The first thing you notice in all the photos is the smile — a mischievous, impish grin that makes Ingrid Bates’ eyes light up, a clear indication she’s not just turning on a “happy face” for the camera.
It’s that smile that has inspired countless people, from her family, teaching colleagues, students, students’ parents and friends on the Incredibates Facebook page.
And it’s the spirit behind that smile that will see Bates take to the stage of the Vancouver Conference Centre May 15 to receive the 2018 Courage To Come Back award in the medical category.
“It’s really important to remember that it’s OK to feel bad sometimes but just don’t do it for too long,” the Abbotsford teacher says. “Trust who you are and that you can get through it.”
There’s no denying Bates has had to get through a lot.
A mother of three young children, she was 40 when she decided to get a teaching degree, taking just one course a semester at the beginning. It took her several years of balancing motherhood, university and teaching private piano lessons, but finally she was on the last lap — going from Abbotsford to SFU then out to Surrey for her practicum and then heading home, throwing a quick dinner together before teaching a private music lesson.
It was towards the end of this whirlwind that she felt a lump in her breast. Taking breaks when absolutely required as she underwent a mastectomy, chemotherapy and radiation, Bates successfully pushed through her studies and embarking on a career that gave her intense satisfaction.
Looking back on this first leg of her cancer journey, she too can be amazed she pulled it all off.
“I think for me it’s about moving forward, getting better, being better for my family, myself,” she said of her motivation to juggle treatments and continuing on her quest to become a teacher. “It’s about doing the very best job I can. I’d gone that far and I wasn’t going to stop.”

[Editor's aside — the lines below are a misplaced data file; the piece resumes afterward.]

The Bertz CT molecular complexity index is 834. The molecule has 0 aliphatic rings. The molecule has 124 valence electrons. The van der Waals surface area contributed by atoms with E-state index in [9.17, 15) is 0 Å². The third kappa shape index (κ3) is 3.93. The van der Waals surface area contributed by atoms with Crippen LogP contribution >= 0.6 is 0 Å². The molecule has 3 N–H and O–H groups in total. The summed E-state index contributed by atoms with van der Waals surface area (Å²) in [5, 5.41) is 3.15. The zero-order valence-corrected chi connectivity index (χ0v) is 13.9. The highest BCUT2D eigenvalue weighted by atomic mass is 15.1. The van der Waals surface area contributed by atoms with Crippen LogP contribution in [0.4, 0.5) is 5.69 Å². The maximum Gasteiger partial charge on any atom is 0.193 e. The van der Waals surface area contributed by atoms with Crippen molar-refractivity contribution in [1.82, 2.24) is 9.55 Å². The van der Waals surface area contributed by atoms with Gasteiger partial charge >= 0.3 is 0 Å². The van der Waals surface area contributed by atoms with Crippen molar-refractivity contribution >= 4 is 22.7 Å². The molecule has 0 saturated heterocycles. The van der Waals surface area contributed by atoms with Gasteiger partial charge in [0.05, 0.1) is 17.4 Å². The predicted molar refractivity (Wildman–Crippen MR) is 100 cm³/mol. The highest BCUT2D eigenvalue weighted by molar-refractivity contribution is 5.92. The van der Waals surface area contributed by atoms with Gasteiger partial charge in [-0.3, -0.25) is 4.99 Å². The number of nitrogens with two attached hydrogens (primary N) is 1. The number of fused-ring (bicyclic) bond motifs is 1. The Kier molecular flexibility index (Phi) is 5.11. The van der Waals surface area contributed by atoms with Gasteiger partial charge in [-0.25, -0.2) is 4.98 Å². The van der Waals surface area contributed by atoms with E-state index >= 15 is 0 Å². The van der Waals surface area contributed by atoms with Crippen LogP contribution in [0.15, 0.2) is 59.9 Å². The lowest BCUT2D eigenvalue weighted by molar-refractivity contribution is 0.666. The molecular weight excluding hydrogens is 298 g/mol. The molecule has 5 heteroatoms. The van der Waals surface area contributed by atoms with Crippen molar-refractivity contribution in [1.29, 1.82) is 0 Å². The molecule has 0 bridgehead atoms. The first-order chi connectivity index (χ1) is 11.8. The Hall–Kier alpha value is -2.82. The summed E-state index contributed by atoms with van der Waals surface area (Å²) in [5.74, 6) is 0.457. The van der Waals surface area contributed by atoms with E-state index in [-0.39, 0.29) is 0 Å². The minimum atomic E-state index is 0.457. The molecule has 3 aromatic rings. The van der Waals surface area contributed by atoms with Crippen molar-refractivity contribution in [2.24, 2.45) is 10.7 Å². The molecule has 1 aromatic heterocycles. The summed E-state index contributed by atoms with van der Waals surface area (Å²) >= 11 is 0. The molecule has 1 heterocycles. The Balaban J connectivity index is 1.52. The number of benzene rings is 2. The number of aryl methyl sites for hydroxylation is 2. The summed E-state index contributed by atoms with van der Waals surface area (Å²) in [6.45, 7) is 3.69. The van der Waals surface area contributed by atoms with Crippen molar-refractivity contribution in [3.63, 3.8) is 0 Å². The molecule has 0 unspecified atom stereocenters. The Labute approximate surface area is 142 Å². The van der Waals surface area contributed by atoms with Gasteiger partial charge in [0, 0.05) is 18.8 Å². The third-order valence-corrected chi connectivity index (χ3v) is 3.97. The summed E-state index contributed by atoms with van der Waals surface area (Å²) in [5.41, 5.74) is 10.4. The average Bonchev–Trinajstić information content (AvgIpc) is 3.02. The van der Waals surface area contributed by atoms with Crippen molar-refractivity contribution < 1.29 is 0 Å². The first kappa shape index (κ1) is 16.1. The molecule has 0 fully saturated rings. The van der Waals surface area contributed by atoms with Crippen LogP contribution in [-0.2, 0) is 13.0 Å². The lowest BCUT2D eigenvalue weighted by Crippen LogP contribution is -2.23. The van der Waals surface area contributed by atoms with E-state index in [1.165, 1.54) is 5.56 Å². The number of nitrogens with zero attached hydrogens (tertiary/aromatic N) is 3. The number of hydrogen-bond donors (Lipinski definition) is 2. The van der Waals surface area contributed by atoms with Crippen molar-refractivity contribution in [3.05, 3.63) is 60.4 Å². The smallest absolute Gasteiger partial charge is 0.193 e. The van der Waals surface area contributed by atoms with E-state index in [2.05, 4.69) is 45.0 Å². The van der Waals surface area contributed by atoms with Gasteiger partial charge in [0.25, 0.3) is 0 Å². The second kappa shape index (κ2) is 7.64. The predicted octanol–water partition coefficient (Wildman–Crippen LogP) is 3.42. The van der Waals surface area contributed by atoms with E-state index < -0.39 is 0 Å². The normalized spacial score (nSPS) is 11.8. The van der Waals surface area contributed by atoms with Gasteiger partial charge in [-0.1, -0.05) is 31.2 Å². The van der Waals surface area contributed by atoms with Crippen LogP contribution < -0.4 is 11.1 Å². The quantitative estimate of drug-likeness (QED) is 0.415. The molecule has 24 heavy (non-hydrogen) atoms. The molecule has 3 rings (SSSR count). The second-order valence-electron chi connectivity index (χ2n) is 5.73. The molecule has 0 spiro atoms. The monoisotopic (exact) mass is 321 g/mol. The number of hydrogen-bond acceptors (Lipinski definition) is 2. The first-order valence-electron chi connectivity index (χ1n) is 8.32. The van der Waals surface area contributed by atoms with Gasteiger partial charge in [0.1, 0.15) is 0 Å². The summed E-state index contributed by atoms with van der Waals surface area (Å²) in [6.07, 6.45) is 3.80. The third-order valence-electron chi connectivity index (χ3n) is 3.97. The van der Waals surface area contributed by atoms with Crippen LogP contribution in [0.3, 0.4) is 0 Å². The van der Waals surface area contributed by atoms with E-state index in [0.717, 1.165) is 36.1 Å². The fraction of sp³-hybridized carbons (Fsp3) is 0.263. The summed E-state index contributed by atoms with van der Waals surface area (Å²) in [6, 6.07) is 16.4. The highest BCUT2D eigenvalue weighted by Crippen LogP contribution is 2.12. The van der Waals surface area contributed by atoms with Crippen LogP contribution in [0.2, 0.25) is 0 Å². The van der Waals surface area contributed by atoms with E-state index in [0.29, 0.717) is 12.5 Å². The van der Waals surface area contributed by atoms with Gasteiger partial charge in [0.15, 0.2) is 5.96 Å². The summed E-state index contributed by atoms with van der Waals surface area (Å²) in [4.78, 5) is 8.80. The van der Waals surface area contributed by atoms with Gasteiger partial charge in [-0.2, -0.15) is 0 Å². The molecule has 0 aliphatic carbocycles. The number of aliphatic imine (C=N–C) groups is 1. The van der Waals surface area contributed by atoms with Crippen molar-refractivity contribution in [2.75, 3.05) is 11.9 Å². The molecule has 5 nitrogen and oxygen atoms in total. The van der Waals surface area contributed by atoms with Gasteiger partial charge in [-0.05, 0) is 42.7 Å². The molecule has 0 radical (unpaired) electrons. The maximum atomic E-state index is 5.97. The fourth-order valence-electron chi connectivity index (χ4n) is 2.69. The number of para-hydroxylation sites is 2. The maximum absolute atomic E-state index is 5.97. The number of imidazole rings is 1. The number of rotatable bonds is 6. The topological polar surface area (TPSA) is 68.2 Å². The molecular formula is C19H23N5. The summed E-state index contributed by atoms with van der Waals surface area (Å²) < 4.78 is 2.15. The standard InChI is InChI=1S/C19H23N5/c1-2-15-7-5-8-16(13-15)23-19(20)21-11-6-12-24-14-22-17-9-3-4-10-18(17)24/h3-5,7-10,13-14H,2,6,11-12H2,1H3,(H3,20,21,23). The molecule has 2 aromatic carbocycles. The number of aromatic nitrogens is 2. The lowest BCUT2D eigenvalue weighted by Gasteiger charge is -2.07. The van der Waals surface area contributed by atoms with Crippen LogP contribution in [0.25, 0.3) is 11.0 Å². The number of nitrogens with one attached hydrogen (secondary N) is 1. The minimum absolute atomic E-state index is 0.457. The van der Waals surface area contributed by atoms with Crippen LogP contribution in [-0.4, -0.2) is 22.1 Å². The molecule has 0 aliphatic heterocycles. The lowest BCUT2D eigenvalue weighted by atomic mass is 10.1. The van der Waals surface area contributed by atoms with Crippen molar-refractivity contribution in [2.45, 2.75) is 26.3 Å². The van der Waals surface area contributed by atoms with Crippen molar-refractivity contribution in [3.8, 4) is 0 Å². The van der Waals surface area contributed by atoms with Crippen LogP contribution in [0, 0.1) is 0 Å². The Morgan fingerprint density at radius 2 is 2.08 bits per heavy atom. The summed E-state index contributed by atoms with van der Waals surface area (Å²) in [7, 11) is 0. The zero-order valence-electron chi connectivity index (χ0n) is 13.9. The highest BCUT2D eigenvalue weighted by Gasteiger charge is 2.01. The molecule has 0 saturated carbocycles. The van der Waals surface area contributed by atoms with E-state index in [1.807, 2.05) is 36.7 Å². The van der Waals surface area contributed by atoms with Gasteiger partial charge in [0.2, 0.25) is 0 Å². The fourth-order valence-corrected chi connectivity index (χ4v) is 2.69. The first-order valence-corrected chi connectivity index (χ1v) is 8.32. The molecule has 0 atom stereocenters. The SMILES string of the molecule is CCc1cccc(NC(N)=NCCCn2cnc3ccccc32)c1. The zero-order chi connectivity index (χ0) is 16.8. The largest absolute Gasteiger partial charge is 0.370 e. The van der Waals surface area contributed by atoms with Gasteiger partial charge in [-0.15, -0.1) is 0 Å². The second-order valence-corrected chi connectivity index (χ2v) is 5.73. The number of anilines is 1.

Proof of her drive is evidenced by the schedule she was somehow maintaining before she got her second cancer diagnosis.
Her oldest son Sheldon was in university; son Eric was in Grade 12 while daughter Natalie was in Grade 10. On top of her teaching job, she was also teaching night school and, while most teachers embrace the summer break, she spent that July teaching summer school. She was finally taking a break that August by going on a camping trip with her sister when she flipped her bike and dislocated her shoulder. She was in an ambulance, her mood soured by too much laughing gas, when her resilience showed a crack.
“I was so mad — why is all this happening to me?”
School had resumed when she started noticing she was getting sick more often; more than that, it was taking her a long time to recover. A cold could knock her flat. By spring break, her heart was pounding by the time she reached the top of a flight of stairs. She thought she had a heart problem that could be addressed by exercising more so she signed up for a Zumba class.
“I couldn’t do the class — and that’s not me,” she says. “I’m the one pushing myself and laughing and enjoying it.”
For the first few years after her breast cancer, she had occasionally worried about it coming back. By this time, however, all thoughts of cancer were out of her head when she went to her doctor’s to see why she was so tired all the time. He looked at how pale she was and ordered blood tests. The results were immediately worrying.
Her husband Lloyd, who is a jazz pianist, and son Eric were with her when she got the news.
Unfortunately, Bates was among the one per cent of patients who, doctors believed, had developed acute myeloid leukemia as a result of her chemo treatments.
“I simply looked at the pathologist and asked, ‘Will I have to do chemotherapy again?’”